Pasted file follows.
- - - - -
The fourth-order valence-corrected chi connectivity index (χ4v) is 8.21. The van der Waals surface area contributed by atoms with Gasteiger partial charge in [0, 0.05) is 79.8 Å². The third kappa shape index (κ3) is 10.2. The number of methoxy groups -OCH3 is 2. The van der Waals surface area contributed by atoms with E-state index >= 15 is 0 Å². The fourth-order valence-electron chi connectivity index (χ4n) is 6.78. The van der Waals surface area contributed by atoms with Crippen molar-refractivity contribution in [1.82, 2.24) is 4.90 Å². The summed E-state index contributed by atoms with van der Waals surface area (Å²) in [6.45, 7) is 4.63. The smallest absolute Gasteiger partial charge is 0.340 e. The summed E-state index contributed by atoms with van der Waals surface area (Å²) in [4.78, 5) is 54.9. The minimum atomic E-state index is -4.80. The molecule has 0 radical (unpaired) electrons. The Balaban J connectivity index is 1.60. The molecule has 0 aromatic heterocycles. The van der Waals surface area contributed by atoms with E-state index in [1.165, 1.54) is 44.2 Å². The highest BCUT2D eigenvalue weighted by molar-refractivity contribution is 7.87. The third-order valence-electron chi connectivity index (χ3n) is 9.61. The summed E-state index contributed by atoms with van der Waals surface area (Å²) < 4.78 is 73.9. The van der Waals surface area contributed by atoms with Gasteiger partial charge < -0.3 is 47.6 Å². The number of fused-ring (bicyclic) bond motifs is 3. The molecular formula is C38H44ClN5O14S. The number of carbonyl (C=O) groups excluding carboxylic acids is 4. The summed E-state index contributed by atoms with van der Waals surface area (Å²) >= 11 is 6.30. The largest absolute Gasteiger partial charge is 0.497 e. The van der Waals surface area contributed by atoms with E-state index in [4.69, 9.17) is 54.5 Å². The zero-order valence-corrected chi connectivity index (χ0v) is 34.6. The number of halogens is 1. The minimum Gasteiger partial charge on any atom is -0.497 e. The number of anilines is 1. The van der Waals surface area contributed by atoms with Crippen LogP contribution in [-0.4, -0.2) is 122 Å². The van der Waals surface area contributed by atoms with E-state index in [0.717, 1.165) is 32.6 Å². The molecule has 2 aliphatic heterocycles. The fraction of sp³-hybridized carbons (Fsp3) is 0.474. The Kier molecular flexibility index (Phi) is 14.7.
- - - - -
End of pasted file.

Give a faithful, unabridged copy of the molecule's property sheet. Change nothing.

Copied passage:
The fourth-order valence-corrected chi connectivity index (χ4v) is 8.21. The van der Waals surface area contributed by atoms with Gasteiger partial charge in [0, 0.05) is 79.8 Å². The third kappa shape index (κ3) is 10.2. The number of methoxy groups -OCH3 is 2. The van der Waals surface area contributed by atoms with E-state index >= 15 is 0 Å². The fourth-order valence-electron chi connectivity index (χ4n) is 6.78. The van der Waals surface area contributed by atoms with Crippen molar-refractivity contribution in [1.82, 2.24) is 4.90 Å². The summed E-state index contributed by atoms with van der Waals surface area (Å²) in [6.45, 7) is 4.63. The smallest absolute Gasteiger partial charge is 0.340 e. The summed E-state index contributed by atoms with van der Waals surface area (Å²) in [4.78, 5) is 54.9. The minimum atomic E-state index is -4.80. The molecule has 0 radical (unpaired) electrons. The Balaban J connectivity index is 1.60. The molecule has 0 aromatic heterocycles. The van der Waals surface area contributed by atoms with E-state index in [1.165, 1.54) is 44.2 Å². The highest BCUT2D eigenvalue weighted by molar-refractivity contribution is 7.87. The third-order valence-electron chi connectivity index (χ3n) is 9.61. The summed E-state index contributed by atoms with van der Waals surface area (Å²) < 4.78 is 73.9. The van der Waals surface area contributed by atoms with Gasteiger partial charge < -0.3 is 47.6 Å². The number of fused-ring (bicyclic) bond motifs is 3. The molecular formula is C38H44ClN5O14S. The number of carbonyl (C=O) groups excluding carboxylic acids is 4. The summed E-state index contributed by atoms with van der Waals surface area (Å²) >= 11 is 6.30. The largest absolute Gasteiger partial charge is 0.497 e. The van der Waals surface area contributed by atoms with E-state index in [4.69, 9.17) is 54.5 Å². The zero-order valence-corrected chi connectivity index (χ0v) is 34.6. The number of halogens is 1. The minimum Gasteiger partial charge on any atom is -0.497 e. The number of anilines is 1. The van der Waals surface area contributed by atoms with Crippen LogP contribution in [-0.4, -0.2) is 122 Å². The van der Waals surface area contributed by atoms with E-state index in [0.717, 1.165) is 32.6 Å². The molecule has 2 aliphatic heterocycles. The fraction of sp³-hybridized carbons (Fsp3) is 0.474. The Kier molecular flexibility index (Phi) is 14.7.